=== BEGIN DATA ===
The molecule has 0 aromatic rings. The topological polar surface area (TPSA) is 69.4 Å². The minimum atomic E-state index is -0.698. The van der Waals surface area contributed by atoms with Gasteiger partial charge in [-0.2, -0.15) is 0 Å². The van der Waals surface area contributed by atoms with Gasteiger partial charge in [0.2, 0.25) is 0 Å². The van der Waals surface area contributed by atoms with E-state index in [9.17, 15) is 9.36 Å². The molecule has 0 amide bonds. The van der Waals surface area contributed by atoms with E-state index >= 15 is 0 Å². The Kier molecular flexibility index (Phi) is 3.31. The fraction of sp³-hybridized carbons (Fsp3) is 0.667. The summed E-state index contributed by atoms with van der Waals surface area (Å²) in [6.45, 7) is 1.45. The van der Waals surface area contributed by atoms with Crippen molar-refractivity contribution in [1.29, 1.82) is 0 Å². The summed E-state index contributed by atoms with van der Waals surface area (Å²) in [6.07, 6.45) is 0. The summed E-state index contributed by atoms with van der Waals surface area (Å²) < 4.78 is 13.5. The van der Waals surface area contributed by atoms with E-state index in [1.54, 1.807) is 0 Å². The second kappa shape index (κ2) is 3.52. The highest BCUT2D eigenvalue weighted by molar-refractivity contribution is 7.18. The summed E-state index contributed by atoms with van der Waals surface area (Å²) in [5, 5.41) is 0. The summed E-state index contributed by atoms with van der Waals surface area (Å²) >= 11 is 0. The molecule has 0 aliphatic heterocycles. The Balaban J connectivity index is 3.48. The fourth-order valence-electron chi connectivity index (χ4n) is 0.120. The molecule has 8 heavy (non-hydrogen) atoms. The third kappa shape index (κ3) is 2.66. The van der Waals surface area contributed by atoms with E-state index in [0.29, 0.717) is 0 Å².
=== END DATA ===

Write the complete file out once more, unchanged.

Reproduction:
The molecule has 0 aromatic rings. The topological polar surface area (TPSA) is 69.4 Å². The minimum atomic E-state index is -0.698. The van der Waals surface area contributed by atoms with Gasteiger partial charge in [-0.2, -0.15) is 0 Å². The van der Waals surface area contributed by atoms with Gasteiger partial charge in [0.2, 0.25) is 0 Å². The van der Waals surface area contributed by atoms with E-state index in [9.17, 15) is 9.36 Å². The molecule has 0 amide bonds. The van der Waals surface area contributed by atoms with E-state index >= 15 is 0 Å². The Kier molecular flexibility index (Phi) is 3.31. The fraction of sp³-hybridized carbons (Fsp3) is 0.667. The summed E-state index contributed by atoms with van der Waals surface area (Å²) in [6.45, 7) is 1.45. The van der Waals surface area contributed by atoms with Crippen molar-refractivity contribution in [1.29, 1.82) is 0 Å². The summed E-state index contributed by atoms with van der Waals surface area (Å²) in [6.07, 6.45) is 0. The summed E-state index contributed by atoms with van der Waals surface area (Å²) < 4.78 is 13.5. The van der Waals surface area contributed by atoms with E-state index in [1.54, 1.807) is 0 Å². The second kappa shape index (κ2) is 3.52. The highest BCUT2D eigenvalue weighted by molar-refractivity contribution is 7.18. The summed E-state index contributed by atoms with van der Waals surface area (Å²) in [5, 5.41) is 0. The summed E-state index contributed by atoms with van der Waals surface area (Å²) >= 11 is 0. The molecule has 0 aliphatic heterocycles. The Balaban J connectivity index is 3.48. The fourth-order valence-electron chi connectivity index (χ4n) is 0.120. The molecule has 8 heavy (non-hydrogen) atoms. The third kappa shape index (κ3) is 2.66. The van der Waals surface area contributed by atoms with E-state index in [0.29, 0.717) is 0 Å².